Wei Cai

Clinical posts from members and guests of the Australasian Society for HIV, Viral Hepatitis and Sexual Health Medicine (ASHM) from various international medical and scientific conferences on HIV, AIDS, viral hepatitis, and sexual health.

HEPATITIS C VIRUS: GONE BY 2030?

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HEPATITIS C VIRUS: GONE BY 2030?

John W. Ward, CDC, Atlanta, GA, USA

Recognizing hepatitis C virus (HCV) as a major public health threat, the World Health Organization in 2016 released a strategy for global elimination by 2030 (i.e., 90% reduction in HCV transmission and 65% reduction in HCV-related mortality). The United States (US) National Academies of Sciences has deemed US elimination of HCV a feasible goal.

HCV-Infected persons born during 1945-1965 are at greatest risk for HCV-related mortality. Certain strategies improve the HCV testing, care, and cure cascade and can reduce HCV-associated deaths. Provider education and adoption of clinical decision tools improve rates of HCV testing. Training and support of primary-care clinicians expand the workforce offering HCV services. Diagnosis of current HCV infection is improved by reflex testing of anti-HCV+ specimens for HCV RNA. Patient navigation services help persons begin and remain in care. At national and health-system levels, implementing policies and setting and measuring performance targets can improve quality of services. Issues with provider reimbursement for HCV treatment limit the number of persons treated through the Affordable Care Act and proposed changes might impact access to care. Creative solutions are needed for universal access to HCV treatment. Reducing US HCV transmission rate by 90% requires a targeted approach. Incidence is rising among persons who inject drugs (PWID); an increasing number of infants are born to HCV-infected mothers. Harm reduction services (e.g., clean injection equipment, drug treatment services) can prevent >70% of infections among PWID; HCV testing and treatment can enhance prevention. Access to these interventions is poor, particularly in areas with high HCV incidence. In the absence of an effective HCV vaccine, reaching elimination goals for transmission will require improved detection and investigation of transmission networks, increased availability of harm reduction services, affordable HCV therapies, and better evidence and capacity to deliver prevention services. Targeted intervention delivery to incarcerated and other vulnerable and marginalized populations is key to achieving elimination goals. With strong societal commitment and support for implementing comprehensive HCV prevention, testing, care, and treatment, HCV can be eliminated as a public health threat in the US.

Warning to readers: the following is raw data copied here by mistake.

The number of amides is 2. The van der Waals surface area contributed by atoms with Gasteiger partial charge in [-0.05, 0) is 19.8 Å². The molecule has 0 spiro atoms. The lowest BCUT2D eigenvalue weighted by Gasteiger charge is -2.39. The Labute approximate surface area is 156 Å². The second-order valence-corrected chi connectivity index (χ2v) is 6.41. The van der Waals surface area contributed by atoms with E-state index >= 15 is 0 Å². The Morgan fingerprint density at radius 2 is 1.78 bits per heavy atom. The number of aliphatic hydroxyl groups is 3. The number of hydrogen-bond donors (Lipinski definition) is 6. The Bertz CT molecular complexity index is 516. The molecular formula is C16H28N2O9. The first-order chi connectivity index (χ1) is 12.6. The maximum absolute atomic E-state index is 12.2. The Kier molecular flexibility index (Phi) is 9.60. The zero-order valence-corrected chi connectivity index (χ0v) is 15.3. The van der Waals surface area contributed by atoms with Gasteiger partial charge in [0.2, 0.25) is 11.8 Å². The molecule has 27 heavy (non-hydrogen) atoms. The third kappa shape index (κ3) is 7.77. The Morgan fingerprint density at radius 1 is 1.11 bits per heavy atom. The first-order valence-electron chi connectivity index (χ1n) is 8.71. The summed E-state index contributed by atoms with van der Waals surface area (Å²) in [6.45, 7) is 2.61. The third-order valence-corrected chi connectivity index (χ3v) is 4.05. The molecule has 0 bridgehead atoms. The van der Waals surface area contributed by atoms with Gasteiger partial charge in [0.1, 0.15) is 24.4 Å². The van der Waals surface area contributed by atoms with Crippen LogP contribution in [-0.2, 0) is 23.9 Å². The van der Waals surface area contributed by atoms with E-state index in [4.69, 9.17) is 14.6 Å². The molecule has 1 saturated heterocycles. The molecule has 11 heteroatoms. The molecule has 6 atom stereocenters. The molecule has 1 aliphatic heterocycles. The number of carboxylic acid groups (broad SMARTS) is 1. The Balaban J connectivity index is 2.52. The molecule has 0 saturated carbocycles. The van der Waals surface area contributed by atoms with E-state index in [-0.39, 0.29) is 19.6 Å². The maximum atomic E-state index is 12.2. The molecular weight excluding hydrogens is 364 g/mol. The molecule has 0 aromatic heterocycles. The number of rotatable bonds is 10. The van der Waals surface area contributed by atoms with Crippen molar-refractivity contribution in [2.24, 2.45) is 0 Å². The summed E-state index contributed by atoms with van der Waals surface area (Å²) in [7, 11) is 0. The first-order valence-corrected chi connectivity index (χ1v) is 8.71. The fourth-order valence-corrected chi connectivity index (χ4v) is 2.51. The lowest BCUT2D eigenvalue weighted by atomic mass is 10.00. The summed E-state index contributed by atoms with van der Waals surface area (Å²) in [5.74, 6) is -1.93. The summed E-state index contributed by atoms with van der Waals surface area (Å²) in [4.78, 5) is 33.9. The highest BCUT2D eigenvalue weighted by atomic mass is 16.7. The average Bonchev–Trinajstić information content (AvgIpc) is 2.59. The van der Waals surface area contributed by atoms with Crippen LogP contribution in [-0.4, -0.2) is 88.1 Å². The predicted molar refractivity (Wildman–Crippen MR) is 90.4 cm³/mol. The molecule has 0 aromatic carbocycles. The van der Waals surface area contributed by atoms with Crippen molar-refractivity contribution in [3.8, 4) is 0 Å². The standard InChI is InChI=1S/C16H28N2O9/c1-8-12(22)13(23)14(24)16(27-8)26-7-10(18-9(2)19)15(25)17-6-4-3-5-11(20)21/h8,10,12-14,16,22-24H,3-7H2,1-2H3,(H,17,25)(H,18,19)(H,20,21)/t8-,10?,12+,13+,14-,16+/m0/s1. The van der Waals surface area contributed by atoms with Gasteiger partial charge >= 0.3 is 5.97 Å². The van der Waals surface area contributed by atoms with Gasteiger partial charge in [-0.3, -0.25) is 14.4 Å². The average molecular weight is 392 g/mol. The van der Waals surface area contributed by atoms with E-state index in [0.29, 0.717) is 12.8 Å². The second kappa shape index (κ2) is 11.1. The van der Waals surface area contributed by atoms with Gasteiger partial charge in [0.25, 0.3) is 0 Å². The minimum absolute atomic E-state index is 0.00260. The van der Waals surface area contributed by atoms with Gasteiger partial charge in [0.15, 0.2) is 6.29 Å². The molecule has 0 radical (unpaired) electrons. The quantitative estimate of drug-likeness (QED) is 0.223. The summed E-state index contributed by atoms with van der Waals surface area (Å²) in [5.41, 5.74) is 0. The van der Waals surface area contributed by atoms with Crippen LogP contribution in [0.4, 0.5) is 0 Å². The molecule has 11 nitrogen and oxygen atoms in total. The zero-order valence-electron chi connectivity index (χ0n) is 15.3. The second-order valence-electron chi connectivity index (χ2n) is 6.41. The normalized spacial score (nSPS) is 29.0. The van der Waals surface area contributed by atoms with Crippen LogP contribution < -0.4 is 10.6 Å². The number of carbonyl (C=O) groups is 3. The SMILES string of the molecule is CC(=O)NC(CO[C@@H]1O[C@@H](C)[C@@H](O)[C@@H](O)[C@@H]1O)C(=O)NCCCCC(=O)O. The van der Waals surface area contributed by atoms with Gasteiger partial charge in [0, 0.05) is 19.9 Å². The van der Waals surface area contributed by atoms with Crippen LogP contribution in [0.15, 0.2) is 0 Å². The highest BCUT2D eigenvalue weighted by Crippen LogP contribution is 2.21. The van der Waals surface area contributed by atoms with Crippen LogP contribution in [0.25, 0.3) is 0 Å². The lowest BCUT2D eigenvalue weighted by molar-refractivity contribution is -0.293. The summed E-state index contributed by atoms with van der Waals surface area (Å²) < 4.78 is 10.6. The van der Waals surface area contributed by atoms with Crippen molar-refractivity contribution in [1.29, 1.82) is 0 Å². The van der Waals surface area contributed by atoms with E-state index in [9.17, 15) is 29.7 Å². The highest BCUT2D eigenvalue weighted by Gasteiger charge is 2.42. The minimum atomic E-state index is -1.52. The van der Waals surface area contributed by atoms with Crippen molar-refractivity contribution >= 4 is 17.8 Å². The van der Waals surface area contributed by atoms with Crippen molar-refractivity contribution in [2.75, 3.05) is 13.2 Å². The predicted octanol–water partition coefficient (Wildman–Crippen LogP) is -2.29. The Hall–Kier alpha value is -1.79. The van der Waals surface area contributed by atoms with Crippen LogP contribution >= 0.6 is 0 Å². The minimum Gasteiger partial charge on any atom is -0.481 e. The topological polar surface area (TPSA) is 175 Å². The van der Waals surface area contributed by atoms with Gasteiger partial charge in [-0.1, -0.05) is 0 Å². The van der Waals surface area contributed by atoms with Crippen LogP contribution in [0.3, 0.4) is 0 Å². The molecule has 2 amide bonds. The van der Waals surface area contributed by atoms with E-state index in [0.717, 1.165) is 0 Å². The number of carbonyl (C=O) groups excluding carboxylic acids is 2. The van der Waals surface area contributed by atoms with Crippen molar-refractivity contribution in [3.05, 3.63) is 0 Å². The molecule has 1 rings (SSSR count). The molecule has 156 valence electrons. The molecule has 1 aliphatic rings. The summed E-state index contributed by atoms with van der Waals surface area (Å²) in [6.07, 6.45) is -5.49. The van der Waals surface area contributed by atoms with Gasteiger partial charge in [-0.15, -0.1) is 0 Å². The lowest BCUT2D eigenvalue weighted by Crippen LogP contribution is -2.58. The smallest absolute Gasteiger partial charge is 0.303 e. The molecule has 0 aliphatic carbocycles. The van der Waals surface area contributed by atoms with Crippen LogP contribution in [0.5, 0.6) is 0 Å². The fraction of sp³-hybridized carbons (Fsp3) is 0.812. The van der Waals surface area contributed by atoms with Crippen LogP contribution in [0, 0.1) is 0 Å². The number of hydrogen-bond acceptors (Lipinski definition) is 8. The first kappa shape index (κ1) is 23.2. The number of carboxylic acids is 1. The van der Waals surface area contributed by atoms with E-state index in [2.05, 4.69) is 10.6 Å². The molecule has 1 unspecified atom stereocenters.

Tagged in: CROI 2017
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Guest Thursday, 23 November 2017

RT @hepqld: Curing #hepatitis C is easy, and no longer needs a specialist to prescribe treatment. Community doctors play a pivotal role in…

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